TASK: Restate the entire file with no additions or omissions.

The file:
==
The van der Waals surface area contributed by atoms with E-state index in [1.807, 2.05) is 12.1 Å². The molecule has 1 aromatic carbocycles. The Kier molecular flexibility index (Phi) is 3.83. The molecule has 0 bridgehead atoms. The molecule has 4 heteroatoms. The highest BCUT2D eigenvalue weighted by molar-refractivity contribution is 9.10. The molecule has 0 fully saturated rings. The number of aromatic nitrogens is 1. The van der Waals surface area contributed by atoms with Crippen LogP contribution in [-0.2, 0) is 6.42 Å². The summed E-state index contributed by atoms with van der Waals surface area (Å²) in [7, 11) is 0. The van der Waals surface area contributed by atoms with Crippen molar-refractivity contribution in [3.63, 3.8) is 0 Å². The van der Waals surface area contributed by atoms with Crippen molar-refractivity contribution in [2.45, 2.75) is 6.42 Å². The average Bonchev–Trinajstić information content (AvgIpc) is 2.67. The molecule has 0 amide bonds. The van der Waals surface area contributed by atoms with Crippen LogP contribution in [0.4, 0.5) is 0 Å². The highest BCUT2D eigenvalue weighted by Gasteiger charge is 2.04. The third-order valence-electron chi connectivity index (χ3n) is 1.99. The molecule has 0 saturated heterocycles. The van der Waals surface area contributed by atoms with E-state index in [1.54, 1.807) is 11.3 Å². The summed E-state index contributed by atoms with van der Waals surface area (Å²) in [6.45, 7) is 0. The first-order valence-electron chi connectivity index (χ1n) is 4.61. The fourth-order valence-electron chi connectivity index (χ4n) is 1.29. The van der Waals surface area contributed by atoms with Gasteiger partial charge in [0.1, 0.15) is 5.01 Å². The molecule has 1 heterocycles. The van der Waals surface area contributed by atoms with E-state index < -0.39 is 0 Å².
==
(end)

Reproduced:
The van der Waals surface area contributed by atoms with E-state index in [1.807, 2.05) is 12.1 Å². The molecule has 1 aromatic carbocycles. The Kier molecular flexibility index (Phi) is 3.83. The molecule has 0 bridgehead atoms. The molecule has 4 heteroatoms. The highest BCUT2D eigenvalue weighted by molar-refractivity contribution is 9.10. The molecule has 0 fully saturated rings. The number of aromatic nitrogens is 1. The van der Waals surface area contributed by atoms with Crippen LogP contribution in [-0.2, 0) is 6.42 Å². The summed E-state index contributed by atoms with van der Waals surface area (Å²) in [7, 11) is 0. The van der Waals surface area contributed by atoms with Crippen molar-refractivity contribution in [3.63, 3.8) is 0 Å². The van der Waals surface area contributed by atoms with Crippen molar-refractivity contribution in [2.45, 2.75) is 6.42 Å². The average Bonchev–Trinajstić information content (AvgIpc) is 2.67. The molecule has 0 amide bonds. The van der Waals surface area contributed by atoms with Crippen LogP contribution in [0.4, 0.5) is 0 Å². The highest BCUT2D eigenvalue weighted by Gasteiger charge is 2.04. The third-order valence-electron chi connectivity index (χ3n) is 1.99. The molecule has 0 saturated heterocycles. The van der Waals surface area contributed by atoms with E-state index in [1.54, 1.807) is 11.3 Å². The summed E-state index contributed by atoms with van der Waals surface area (Å²) in [6.45, 7) is 0. The first-order valence-electron chi connectivity index (χ1n) is 4.61. The fourth-order valence-electron chi connectivity index (χ4n) is 1.29. The van der Waals surface area contributed by atoms with Gasteiger partial charge in [0.1, 0.15) is 5.01 Å². The molecule has 1 heterocycles. The van der Waals surface area contributed by atoms with E-state index < -0.39 is 0 Å².